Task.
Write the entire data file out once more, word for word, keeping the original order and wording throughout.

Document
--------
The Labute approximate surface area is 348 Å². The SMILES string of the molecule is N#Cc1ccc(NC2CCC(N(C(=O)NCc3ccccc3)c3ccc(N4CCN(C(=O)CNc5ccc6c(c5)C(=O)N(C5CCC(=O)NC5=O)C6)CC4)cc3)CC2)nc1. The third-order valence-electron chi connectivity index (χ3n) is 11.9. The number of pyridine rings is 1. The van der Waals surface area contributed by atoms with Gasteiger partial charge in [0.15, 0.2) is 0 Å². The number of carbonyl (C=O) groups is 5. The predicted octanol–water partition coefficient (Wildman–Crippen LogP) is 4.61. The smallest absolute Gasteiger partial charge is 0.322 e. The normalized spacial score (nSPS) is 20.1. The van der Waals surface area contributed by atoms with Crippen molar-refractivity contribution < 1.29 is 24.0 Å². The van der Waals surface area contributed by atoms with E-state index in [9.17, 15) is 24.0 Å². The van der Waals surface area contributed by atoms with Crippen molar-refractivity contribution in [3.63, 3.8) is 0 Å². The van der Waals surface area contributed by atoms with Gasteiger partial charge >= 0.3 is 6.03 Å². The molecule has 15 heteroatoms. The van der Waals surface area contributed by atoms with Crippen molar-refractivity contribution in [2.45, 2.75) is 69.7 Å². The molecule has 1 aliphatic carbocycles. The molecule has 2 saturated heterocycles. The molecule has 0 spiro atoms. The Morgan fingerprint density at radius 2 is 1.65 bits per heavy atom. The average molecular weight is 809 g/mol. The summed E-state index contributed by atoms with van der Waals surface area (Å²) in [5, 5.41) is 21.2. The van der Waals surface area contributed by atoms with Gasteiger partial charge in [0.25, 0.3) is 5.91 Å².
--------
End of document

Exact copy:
The Labute approximate surface area is 348 Å². The SMILES string of the molecule is N#Cc1ccc(NC2CCC(N(C(=O)NCc3ccccc3)c3ccc(N4CCN(C(=O)CNc5ccc6c(c5)C(=O)N(C5CCC(=O)NC5=O)C6)CC4)cc3)CC2)nc1. The third-order valence-electron chi connectivity index (χ3n) is 11.9. The number of pyridine rings is 1. The van der Waals surface area contributed by atoms with Gasteiger partial charge in [0.15, 0.2) is 0 Å². The number of carbonyl (C=O) groups is 5. The predicted octanol–water partition coefficient (Wildman–Crippen LogP) is 4.61. The smallest absolute Gasteiger partial charge is 0.322 e. The normalized spacial score (nSPS) is 20.1. The van der Waals surface area contributed by atoms with Crippen molar-refractivity contribution < 1.29 is 24.0 Å². The van der Waals surface area contributed by atoms with E-state index in [9.17, 15) is 24.0 Å². The van der Waals surface area contributed by atoms with Crippen molar-refractivity contribution in [3.63, 3.8) is 0 Å². The van der Waals surface area contributed by atoms with Gasteiger partial charge >= 0.3 is 6.03 Å². The molecule has 15 heteroatoms. The van der Waals surface area contributed by atoms with Crippen molar-refractivity contribution in [2.45, 2.75) is 69.7 Å². The molecule has 1 aliphatic carbocycles. The molecule has 2 saturated heterocycles. The molecule has 0 spiro atoms. The Morgan fingerprint density at radius 2 is 1.65 bits per heavy atom. The average molecular weight is 809 g/mol. The summed E-state index contributed by atoms with van der Waals surface area (Å²) in [5, 5.41) is 21.2. The van der Waals surface area contributed by atoms with Gasteiger partial charge in [0.25, 0.3) is 5.91 Å².